John McDonough captures our interest immediately as he tells us he’s about to recount a story in which "all of the participants are still alive." The energy with which he proclaims this fact snags the curious listener. McDonough is the perfect objective recorder as he lays out the tragic, doomed affair of Marguerite Gautier and her Armand. Firdous Bamji is sensitive and passionate as he tells Armand’s story, while Alyssa Bresnahan is a lovely Marguerite. Her understated performance turns moments of melodrama into poignant vignettes. An excellent audio reflecting the way conforming to a repressive society’s norms can ruin lives.
First published in 1848, Camille captivated Paris and has inspired countless adaptations. This classic story of love and loss is based on the author’s real-life affair with courtesan Marie Duplessis. Also known as The Lady of the Camellias, the novel follows the courtesan Marguerite Gautier through her tumultuous love affair with handsome—but middle class—Armand Duval. Before their passionate affair is over, one lover must give up everything.
Public Domain (P)2006 Recorded Books,LLC
I focus on fiction, sci-fi, fantasy, science, history, politics and read a lot. I try to review everything I read.
This is an amazing and beautiful book. I had read the play and seen the opera and the movie, and liked them all, but I was still surprised how much I liked this book. This was intense and captivating. The structure of the novel is wonderful, with the end at the beginning (which would have been too intense at the end) then transitioning narrator and the beginning of the story then culminating powerfully. It is quite rare that a novel gets me to cry, but this one sure did (even though I knew the story). Even if you didn't like the play, opera or movie, I would still recommend this wonderful novel. The narration is pretty close to perfect, with multiple actors doing a great job with the challenging and emotional characterizations.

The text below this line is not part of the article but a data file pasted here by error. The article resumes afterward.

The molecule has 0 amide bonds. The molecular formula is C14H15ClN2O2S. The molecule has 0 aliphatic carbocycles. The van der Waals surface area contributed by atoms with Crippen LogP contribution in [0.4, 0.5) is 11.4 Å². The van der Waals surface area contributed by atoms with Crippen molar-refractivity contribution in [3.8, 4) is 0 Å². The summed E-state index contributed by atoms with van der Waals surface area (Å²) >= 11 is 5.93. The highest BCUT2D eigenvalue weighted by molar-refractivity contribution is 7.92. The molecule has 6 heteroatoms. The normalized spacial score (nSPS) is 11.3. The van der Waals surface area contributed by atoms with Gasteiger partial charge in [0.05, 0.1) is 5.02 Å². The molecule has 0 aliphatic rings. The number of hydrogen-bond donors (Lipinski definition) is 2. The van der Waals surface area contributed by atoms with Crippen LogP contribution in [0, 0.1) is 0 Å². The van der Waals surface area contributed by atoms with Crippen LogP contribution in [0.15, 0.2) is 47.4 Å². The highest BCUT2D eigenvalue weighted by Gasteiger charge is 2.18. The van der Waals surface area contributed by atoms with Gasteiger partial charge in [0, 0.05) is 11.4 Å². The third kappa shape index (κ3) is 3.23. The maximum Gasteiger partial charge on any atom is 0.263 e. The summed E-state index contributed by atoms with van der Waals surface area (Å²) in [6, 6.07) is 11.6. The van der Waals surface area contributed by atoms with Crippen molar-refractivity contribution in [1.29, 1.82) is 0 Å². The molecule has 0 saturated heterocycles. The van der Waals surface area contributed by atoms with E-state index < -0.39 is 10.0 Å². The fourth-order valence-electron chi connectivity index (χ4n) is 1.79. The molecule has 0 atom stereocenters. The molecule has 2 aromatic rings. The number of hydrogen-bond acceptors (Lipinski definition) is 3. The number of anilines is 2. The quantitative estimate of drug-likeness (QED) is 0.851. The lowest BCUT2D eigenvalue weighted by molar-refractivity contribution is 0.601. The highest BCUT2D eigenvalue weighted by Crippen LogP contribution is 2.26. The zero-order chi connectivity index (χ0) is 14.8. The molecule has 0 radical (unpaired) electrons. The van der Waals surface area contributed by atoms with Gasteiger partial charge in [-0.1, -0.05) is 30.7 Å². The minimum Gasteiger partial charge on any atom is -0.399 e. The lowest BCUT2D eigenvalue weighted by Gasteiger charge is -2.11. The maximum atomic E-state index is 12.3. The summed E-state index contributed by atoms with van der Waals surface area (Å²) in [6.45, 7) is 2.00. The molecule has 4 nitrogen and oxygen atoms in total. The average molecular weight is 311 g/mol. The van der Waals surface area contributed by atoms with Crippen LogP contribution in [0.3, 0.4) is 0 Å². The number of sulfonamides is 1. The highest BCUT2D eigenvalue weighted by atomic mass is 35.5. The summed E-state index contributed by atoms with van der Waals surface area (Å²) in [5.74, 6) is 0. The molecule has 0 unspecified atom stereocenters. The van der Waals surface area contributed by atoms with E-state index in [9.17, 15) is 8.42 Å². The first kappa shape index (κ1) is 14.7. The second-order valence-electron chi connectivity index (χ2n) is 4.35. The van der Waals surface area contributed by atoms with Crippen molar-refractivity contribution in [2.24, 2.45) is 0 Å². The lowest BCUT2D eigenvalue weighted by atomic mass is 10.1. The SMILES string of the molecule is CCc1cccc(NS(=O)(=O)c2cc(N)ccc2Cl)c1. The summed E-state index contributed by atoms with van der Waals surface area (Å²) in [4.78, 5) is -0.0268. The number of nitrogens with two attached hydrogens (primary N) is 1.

The characters and society of the times were brought to life magnificently
When Marguerite's own voice explained through her letter her selfless actions and her personal suffering that no doubt caused her consequential decline and demise.
All the narrators made the listener believe they were listening to the voice of the actual characters
The intensity and emotion of La Traviata brought to life in heart-wrenching detail
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